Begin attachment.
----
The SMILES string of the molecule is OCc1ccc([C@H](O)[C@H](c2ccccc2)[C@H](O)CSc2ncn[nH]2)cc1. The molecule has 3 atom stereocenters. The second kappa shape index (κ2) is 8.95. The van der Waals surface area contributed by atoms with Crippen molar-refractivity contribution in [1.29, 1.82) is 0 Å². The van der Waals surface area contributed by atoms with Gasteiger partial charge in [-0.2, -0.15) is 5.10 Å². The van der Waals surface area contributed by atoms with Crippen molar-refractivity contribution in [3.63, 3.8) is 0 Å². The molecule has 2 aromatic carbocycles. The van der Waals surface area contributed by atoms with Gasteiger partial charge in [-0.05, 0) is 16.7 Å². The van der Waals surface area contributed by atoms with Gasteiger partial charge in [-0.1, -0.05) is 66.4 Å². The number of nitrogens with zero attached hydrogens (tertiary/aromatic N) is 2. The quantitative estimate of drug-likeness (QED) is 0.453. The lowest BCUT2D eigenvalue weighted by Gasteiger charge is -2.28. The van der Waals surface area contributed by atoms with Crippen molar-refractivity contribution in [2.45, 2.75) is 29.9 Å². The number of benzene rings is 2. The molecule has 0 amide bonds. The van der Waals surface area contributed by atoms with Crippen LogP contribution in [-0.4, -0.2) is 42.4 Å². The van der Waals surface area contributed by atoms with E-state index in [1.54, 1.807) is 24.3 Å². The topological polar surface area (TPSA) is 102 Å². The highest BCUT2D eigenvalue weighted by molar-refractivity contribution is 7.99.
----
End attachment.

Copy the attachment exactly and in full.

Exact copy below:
The SMILES string of the molecule is OCc1ccc([C@H](O)[C@H](c2ccccc2)[C@H](O)CSc2ncn[nH]2)cc1. The molecule has 3 atom stereocenters. The second kappa shape index (κ2) is 8.95. The van der Waals surface area contributed by atoms with Crippen molar-refractivity contribution in [1.29, 1.82) is 0 Å². The van der Waals surface area contributed by atoms with Gasteiger partial charge in [-0.2, -0.15) is 5.10 Å². The van der Waals surface area contributed by atoms with Crippen molar-refractivity contribution in [3.63, 3.8) is 0 Å². The molecule has 2 aromatic carbocycles. The van der Waals surface area contributed by atoms with Gasteiger partial charge in [-0.05, 0) is 16.7 Å². The van der Waals surface area contributed by atoms with Gasteiger partial charge in [-0.1, -0.05) is 66.4 Å². The number of nitrogens with zero attached hydrogens (tertiary/aromatic N) is 2. The quantitative estimate of drug-likeness (QED) is 0.453. The lowest BCUT2D eigenvalue weighted by Gasteiger charge is -2.28. The van der Waals surface area contributed by atoms with Crippen molar-refractivity contribution in [2.45, 2.75) is 29.9 Å². The number of benzene rings is 2. The molecule has 0 amide bonds. The van der Waals surface area contributed by atoms with Crippen LogP contribution in [-0.4, -0.2) is 42.4 Å². The van der Waals surface area contributed by atoms with E-state index in [1.54, 1.807) is 24.3 Å². The topological polar surface area (TPSA) is 102 Å². The highest BCUT2D eigenvalue weighted by molar-refractivity contribution is 7.99.